In February of 1950 plaintiff suffered a heart attack while in the employ of M. Raboy Flooring Co. He filed a claim for benefits under the Workmen's Compensation Law, Title 34, chapter 15 of the Revised Statutes. Pending the trial and determination of his suit he made claim for benefits under the Temporary Disability Benefits Law, R.S. 43:21-25, et seq., N.J.S.A. He was paid benefits thereunder in the sum of $780 by the defendant, American Motorist Insurance Company, the insurance carrier under the employers private plan (R.S. 43:21-32) with the understanding of the insurance carrier's right to be subrogated to plaintiff's rights in any workmen's compensation benefits allowed him to the extent of such payment. Subsequently plaintiff was awarded workmen's compensation benefits in the sum of $382.14 for temporary disability and the sum of $3,437.50 for permanent partial disability.
The parties were unable to agree upon the amount of plaintiff's workmen's compensation benefits to which the defendant was entitled to be subrogated, and as a result, plaintiff filed his complaint offering to pay into court the said sum of $780 and asking the court to determine their rights in the fund.
Defendant contends that it is entitled to be subrogated to the full amount of its payment under the Temporary Disability
Benefits Law by virtue of R.S. 43:21-30, while on the other hand plaintiff contends that defendant's right of subrogation only extends to the fund allowed as temporary disability less attorney's fees in the collection of the temporary disability benefits.
The purpose of the Temporary Disability Benefits Law is fully set forth in R.S. 43:21-26. Primarily this law was enacted "to meet the hazard of earnings loss due to inability to work caused by nonoccupational sickness or accident" and to provide "the payment of reasonable cash benefits to eligible individuals suffering accident or illness which is not compensable under the workmen's compensation law." Realizing that under certain circumstances (as in the instant matter) an employee may become the recipient of benefits under this act as well as under the Workmen's Compensation Law or similar law of this State or of any other state or of the Federal Government, the Legislature made provisions against such duplication of benefits by enacting section 6, R.S. 43:21-30, N.J.S.A. , which provides:
"No benefits shall be required or paid under this act for any period with respect to which benefits are paid or payable under any unemployment compensation or similar law, or under any disability or cash sickness benefit or similar law, of this State or of any other State or of the Federal Government. Nor shall any benefits be required or paid under this act for any period with respect to which benefits, other than benefits for permanent partial disability previously incurred, are paid or payable on account of the disability of the covered individual under any workmen's compensation law, occupational disease law, or similar legislation, of this State or of any other State or the Federal Government. In the event that workmen's compensation benefits, other than benefits for permanent partial disability previously incurred, are subsequently awarded for weeks with respect to which the claimant has received disability benefits pursuant to this act, the State fund, or the private plan, as the case may be, shall be entitled to be subrogated to such claimant's rights in such award to the extent of the amount of disability payments made hereunder. Disability benefits otherwise required hereunder shall be reduced by the amount of any primary insurance benefits which are being paid to such individual under Title II of the Federal Social Security Act, and by the amount of any payments of annuities, pensions or permanent disability benefits or allowances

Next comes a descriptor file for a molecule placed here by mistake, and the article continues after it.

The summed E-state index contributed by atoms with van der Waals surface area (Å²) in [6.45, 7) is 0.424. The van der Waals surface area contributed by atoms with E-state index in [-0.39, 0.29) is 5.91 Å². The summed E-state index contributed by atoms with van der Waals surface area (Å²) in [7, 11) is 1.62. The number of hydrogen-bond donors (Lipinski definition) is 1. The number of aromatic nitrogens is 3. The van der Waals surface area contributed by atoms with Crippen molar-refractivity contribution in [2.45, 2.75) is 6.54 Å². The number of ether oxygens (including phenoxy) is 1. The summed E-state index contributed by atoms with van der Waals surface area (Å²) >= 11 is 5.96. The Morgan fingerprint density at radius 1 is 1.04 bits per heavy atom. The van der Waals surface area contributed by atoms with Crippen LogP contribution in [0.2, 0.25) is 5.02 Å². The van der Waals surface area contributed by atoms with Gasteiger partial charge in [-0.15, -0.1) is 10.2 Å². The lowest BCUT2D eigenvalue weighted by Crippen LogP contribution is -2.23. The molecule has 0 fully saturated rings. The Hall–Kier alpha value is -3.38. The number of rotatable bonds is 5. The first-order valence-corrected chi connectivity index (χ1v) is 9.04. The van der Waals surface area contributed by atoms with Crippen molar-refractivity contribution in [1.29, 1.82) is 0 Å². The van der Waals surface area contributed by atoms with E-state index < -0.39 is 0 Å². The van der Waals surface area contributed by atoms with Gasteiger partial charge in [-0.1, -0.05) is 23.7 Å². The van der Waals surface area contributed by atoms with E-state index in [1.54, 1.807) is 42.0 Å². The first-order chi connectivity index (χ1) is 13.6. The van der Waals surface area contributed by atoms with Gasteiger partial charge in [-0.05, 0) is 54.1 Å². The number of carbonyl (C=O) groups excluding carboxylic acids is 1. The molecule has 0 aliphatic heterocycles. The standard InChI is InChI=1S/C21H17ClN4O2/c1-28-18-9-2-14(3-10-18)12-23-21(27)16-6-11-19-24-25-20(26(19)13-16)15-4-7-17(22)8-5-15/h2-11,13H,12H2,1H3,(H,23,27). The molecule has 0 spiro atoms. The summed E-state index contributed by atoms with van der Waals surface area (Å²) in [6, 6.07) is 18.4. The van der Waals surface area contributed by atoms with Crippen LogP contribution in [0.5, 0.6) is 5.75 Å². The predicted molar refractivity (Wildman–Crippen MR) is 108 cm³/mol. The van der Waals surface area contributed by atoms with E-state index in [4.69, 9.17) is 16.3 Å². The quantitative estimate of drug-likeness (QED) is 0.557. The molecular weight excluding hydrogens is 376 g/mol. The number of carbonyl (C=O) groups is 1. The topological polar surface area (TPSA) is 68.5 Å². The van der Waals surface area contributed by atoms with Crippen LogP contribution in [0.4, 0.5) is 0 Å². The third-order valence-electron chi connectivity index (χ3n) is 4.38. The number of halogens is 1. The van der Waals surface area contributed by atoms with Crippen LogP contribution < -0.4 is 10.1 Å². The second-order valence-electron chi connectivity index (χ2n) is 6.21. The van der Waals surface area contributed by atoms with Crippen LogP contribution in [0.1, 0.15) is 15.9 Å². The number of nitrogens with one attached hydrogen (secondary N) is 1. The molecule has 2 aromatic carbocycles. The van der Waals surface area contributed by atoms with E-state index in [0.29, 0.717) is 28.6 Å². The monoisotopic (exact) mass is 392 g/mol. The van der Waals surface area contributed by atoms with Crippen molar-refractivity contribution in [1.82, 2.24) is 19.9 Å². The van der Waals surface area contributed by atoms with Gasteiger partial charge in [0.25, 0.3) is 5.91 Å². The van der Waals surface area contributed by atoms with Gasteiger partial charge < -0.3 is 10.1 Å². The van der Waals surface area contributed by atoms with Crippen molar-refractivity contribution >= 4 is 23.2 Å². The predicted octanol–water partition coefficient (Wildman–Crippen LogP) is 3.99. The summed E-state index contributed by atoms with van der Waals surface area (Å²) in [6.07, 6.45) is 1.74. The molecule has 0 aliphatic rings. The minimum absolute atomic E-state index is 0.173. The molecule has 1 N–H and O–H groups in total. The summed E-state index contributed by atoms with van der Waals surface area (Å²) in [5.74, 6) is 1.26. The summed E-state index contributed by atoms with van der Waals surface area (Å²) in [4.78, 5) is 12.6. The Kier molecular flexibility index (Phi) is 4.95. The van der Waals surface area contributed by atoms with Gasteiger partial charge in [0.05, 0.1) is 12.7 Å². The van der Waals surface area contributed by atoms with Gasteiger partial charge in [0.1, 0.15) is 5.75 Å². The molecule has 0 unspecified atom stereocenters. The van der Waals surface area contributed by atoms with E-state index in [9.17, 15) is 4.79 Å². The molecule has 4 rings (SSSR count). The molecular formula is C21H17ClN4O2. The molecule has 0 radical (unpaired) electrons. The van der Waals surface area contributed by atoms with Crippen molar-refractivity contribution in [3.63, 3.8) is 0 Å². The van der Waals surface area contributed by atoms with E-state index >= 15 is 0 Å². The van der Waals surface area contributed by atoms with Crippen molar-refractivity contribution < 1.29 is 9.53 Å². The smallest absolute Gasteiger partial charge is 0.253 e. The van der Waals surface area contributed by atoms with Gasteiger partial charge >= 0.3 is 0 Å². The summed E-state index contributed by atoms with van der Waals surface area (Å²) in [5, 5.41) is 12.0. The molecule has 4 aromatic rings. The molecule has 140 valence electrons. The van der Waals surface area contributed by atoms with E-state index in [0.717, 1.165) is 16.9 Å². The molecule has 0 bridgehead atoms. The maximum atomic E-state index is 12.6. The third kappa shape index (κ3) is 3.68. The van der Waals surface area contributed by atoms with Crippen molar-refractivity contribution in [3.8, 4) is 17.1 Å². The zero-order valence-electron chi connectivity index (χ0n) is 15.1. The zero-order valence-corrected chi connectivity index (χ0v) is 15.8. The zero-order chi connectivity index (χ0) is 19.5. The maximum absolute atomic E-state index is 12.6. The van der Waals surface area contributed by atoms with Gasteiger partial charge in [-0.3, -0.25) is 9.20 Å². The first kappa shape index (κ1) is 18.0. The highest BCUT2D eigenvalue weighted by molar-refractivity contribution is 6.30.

under a policy or program of an employer from whose service he has been retired, in accordance with such regulations as the commission shall prescribe."
The provisions of this section of the act are clear. If the employee receives workmen's compensation benefits other than benefits for permanent partial disability previously incurred during the same period of time that he received benefits under this act then the insurance carrier under the private plan is entitled to be subrogated to his rights in such award to the extent of the amount of payments which he received under this act. And it makes no difference whether the award is for temporary disability or for permanent partial disability. The act makes no distinction between the types of the award. The defendant is entitled to be subrogated in the full amount of $780. No fee may be allowed plaintiff's attorney with respect to services rendered by him in the collection of the temporary disability benefits. See R.S. 43:21-51.
Judgment in accordance with the foregoing ...